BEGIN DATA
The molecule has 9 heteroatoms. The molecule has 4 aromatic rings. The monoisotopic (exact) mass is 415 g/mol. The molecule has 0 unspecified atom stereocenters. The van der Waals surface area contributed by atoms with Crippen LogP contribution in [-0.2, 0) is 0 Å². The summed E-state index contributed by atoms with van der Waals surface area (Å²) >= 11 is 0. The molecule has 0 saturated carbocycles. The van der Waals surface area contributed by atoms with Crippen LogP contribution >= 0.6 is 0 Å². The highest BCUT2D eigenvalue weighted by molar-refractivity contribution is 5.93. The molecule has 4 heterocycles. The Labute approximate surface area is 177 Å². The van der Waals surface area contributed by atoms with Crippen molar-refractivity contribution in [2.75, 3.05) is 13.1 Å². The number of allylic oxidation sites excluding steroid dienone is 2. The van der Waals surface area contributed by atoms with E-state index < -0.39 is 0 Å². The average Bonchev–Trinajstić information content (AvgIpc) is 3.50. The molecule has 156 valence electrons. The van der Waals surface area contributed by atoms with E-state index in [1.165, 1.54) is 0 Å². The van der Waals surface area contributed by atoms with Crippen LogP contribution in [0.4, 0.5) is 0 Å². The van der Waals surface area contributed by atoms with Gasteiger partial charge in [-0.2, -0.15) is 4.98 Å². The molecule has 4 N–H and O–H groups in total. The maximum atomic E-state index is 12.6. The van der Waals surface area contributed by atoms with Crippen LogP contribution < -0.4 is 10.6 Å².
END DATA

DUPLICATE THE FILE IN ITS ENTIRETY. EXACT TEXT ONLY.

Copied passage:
The molecule has 9 heteroatoms. The molecule has 4 aromatic rings. The monoisotopic (exact) mass is 415 g/mol. The molecule has 0 unspecified atom stereocenters. The van der Waals surface area contributed by atoms with Crippen LogP contribution in [-0.2, 0) is 0 Å². The summed E-state index contributed by atoms with van der Waals surface area (Å²) >= 11 is 0. The molecule has 0 saturated carbocycles. The van der Waals surface area contributed by atoms with Crippen LogP contribution >= 0.6 is 0 Å². The highest BCUT2D eigenvalue weighted by molar-refractivity contribution is 5.93. The molecule has 4 heterocycles. The Labute approximate surface area is 177 Å². The van der Waals surface area contributed by atoms with Crippen molar-refractivity contribution in [2.75, 3.05) is 13.1 Å². The number of allylic oxidation sites excluding steroid dienone is 2. The van der Waals surface area contributed by atoms with E-state index < -0.39 is 0 Å². The average Bonchev–Trinajstić information content (AvgIpc) is 3.50. The molecule has 156 valence electrons. The van der Waals surface area contributed by atoms with E-state index in [1.165, 1.54) is 0 Å². The van der Waals surface area contributed by atoms with Crippen LogP contribution in [0.4, 0.5) is 0 Å². The van der Waals surface area contributed by atoms with Gasteiger partial charge in [-0.2, -0.15) is 4.98 Å². The molecule has 4 N–H and O–H groups in total. The maximum atomic E-state index is 12.6. The van der Waals surface area contributed by atoms with Crippen LogP contribution < -0.4 is 10.6 Å².